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Downtime on SMT lines

Willem Combrinck


Downtime on SMT lines | 16 November, 2000

Hi everyone. I'm an industrial engineering student working at a manufacturing company in Cape Town, SA. Recently my boss wanted to know the causes of our downtime in SMT. Things like setups, unscheduled maintenance, debugs etc came up while I was doing Activity Sampling for about a month. He now wants to do this as an ongoing exercise. This is a problem because act. samp. takes up most of your time, so we had to try and automate the analysis. What we did was to write a programme to do this, using our(Universal GSM's) Eventlog. This works better than expected, BUT now we have a set of data for each machine. How do we combine these sets to get data for the entire line? To determine what % of time the machine was actually working is very easy, its analysing the downtime of the line that proves difficult, as these machine don't really talk to oneanother, but only to the coveyors in-between! Can anyone help? Regards Willem

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Re: Downtime on SMT lines | 16 November, 2000

Where are the experienced operators? I'm sure they would have some good input to what it is you seek. How would this program you wrote know if the operators went to the bathroom during setup? Or took break? Or even waiting on incoming parts from shipping?If activity Sampling takes up most of your time, maybe your boss doesnt really want to know the causes, I'm surprized he doesnt know already. If it helps we have an average setup time for most jobs(which are setup offline). By the way I dont think Setup time should be considered downtime, its part of the job and should be calculated in planning. Analysing the downtime of the line proves difficult for you? What would be so hard about asking the operators to jot down how long it took to perform a given task and what problems were encountered? I really think you should grab an operator who knows the area and work with him/her on the matter. After all you are the student.

Hope it helps DL

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Re: Downtime on SMT lines | 16 November, 2000

If you have the individual times for each machine you should be done. Simply find which is your bottle-neck for each day and use that info. You can probably write a seperate program to do this step also, I assume you are viewing all the down time information in a speadsheet format( offline ).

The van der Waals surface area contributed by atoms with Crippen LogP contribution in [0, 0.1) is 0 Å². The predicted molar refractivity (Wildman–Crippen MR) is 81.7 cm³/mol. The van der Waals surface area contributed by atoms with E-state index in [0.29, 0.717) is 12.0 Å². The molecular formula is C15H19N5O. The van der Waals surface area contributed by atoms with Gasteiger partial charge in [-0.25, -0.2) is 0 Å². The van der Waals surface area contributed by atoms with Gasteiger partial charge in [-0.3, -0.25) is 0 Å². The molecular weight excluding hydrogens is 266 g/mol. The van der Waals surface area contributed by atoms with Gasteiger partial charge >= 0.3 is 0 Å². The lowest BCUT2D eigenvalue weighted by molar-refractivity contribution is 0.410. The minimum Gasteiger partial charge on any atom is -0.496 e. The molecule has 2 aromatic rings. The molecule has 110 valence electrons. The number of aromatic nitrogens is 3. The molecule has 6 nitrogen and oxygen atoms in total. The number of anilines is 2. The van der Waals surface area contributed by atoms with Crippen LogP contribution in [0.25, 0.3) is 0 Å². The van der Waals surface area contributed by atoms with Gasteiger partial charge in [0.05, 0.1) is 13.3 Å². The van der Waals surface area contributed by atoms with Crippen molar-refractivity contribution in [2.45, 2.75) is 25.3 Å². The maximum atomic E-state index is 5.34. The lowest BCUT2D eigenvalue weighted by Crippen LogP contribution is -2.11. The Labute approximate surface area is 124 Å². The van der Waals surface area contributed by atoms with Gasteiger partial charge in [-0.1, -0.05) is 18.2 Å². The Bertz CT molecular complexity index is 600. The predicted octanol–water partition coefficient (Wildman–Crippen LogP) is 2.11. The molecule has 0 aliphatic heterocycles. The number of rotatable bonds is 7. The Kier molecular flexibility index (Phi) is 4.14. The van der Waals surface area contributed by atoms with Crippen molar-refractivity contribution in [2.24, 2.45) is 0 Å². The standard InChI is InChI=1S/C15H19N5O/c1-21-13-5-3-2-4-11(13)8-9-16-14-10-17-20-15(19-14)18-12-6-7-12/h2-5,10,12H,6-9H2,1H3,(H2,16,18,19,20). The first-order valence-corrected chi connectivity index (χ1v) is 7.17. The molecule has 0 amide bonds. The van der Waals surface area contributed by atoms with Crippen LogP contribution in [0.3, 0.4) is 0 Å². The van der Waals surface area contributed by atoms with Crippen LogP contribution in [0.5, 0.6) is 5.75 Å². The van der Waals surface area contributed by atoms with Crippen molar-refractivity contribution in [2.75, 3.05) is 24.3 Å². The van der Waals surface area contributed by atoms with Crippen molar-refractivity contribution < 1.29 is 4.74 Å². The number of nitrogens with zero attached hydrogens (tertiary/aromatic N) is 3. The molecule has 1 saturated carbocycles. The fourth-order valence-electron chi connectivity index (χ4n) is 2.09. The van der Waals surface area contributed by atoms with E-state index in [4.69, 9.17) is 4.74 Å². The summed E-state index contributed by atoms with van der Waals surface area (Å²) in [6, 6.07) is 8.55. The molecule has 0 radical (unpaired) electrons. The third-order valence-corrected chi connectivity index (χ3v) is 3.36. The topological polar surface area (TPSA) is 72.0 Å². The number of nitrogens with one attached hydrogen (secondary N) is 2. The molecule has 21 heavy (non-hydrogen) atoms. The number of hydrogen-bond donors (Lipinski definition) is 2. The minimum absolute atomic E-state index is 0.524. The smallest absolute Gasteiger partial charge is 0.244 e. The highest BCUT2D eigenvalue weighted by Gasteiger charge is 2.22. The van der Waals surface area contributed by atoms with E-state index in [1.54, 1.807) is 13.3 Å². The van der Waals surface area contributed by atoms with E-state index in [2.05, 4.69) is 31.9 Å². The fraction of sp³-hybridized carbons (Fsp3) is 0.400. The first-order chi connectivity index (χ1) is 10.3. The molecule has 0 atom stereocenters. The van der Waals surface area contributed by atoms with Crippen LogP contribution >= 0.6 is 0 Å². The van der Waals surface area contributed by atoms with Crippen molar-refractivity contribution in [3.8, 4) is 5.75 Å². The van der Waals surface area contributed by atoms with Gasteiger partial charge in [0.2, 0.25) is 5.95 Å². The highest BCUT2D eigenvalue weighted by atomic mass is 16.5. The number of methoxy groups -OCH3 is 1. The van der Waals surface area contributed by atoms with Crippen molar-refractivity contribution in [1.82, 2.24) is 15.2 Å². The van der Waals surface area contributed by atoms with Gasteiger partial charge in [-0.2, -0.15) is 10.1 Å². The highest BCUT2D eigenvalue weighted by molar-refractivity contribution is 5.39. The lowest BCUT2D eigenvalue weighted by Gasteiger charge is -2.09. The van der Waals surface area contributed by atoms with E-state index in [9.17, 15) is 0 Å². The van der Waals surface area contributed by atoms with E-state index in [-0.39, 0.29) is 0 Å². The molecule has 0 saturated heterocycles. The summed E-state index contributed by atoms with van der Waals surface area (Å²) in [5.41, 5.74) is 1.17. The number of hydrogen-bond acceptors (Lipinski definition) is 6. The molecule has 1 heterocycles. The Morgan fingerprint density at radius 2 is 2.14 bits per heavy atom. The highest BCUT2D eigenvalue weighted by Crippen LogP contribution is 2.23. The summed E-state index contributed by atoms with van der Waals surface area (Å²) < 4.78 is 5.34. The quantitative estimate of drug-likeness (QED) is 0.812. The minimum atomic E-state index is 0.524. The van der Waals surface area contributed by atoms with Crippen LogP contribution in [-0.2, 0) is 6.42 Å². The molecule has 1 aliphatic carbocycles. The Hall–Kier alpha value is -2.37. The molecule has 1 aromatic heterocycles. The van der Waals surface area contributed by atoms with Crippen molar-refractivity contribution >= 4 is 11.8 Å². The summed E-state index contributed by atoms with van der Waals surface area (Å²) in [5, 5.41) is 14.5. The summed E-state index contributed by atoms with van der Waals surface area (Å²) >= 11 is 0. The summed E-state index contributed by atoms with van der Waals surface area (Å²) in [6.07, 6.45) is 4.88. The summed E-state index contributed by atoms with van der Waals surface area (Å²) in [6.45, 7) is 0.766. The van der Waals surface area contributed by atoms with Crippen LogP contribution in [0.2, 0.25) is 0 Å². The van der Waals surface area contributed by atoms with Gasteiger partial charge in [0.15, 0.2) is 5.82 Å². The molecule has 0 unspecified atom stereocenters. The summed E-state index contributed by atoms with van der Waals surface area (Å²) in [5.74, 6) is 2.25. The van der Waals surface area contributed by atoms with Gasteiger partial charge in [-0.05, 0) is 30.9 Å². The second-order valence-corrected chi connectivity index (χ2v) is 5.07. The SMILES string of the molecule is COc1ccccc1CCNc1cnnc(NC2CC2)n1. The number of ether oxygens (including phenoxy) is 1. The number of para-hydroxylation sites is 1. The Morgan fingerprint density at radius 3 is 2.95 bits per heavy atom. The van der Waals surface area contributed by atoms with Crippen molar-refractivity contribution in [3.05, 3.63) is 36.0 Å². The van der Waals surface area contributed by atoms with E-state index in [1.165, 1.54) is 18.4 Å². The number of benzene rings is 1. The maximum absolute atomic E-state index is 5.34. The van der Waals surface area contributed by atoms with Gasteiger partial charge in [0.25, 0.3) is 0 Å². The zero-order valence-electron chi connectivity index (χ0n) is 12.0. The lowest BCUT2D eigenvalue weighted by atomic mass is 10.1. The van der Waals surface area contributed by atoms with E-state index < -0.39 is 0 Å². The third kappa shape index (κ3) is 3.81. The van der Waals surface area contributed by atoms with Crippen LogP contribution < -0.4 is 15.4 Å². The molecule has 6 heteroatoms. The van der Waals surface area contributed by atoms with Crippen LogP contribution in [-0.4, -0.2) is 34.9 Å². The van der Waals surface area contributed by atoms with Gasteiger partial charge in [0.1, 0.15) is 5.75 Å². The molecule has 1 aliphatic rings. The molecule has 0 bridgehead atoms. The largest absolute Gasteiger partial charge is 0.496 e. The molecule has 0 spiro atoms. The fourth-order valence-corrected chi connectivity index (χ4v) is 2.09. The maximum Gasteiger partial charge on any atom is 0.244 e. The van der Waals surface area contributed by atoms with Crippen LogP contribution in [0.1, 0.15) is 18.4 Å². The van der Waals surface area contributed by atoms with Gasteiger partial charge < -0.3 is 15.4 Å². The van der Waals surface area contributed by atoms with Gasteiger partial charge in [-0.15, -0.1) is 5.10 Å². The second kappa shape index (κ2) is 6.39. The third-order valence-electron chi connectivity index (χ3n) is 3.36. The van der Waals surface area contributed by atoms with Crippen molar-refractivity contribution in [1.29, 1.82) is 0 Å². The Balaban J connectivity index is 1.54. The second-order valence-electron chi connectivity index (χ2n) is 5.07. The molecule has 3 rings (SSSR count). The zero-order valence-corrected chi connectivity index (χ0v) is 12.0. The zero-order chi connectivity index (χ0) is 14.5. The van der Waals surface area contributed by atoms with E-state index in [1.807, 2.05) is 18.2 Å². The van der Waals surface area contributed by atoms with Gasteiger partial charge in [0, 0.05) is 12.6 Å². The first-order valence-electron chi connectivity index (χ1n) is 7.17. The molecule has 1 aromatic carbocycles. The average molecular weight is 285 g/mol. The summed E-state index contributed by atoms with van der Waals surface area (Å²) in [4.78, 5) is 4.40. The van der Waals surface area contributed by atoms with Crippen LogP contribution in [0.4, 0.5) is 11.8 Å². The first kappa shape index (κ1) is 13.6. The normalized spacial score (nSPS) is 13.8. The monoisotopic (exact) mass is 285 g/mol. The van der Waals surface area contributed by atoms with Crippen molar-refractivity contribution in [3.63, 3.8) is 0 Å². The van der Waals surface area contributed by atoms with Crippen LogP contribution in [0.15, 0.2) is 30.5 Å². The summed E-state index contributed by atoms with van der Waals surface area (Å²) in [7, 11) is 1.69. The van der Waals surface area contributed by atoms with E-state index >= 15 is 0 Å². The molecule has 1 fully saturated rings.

If this is to be a new process you might want to look at some of the optimization softwares on the market. Many will do this for you.( Even with mixed vendor lines )

That's just my opinion, I could be wrong!!!

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Re: Downtime on SMT lines | 16 November, 2000

Hi Willem, you may be better off to study the archives of Universities. I know that at least the Universities in Berlin, Munich and Georgia Tech here in Atlanta are studying the manufacturing process on SMT lines. I was once exposed to a quite complicated process, which involved keypads on every machine station, in order to collect stop times caused by machines and operators. Needless to say that it was not well received by the operators, who had to press a key first than work on the problem and press another key when they were done. It actually required another operator to collect the data, although all key pads and the machines were connected to a host computer. You may collect data for a month or so, before you piss every one off and disconnect your stuff. The SMT process is not different from any other manufacturing process. In line processes may cause stand still times of the entire line due to stop times on one station and independent work cells are tried all over the world to overcome the bottleneck problem. Try to be diplomatic to your boss and the employees. Figure out what your boss wants to conclude out of this study. Out of my experience, he does not want to hear that the machines break all the time or that his employees spend too much time on the bathroom. Good luck, Stefan

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Re: Downtime on SMT lines | 19 November, 2000

Hi Friend. I recently went through this same project in my factory. Initially, I spent quite a bit of time out on the lines (6) collecting data. After getting an overall idea of where and what the activities were I created forms and work instructions for the machine opps to collect the data for me.

overall, I used 15 categories to assess down time activities. Anything greater than 5 minutes was to be loged in as down time. After 4 weeks I had suficient data to create project plans for each line and assign Process Technicians to supervise the project progress.

The most important thing is to not get swamped with data. Start small, alter course as data is reported and start all over again until your process is a fine tuned money making machine. PS it helps to have an access database and data entry person as well to keep your "feet outa the mud".

Good luck. And remember, You can not control what you do not measure!

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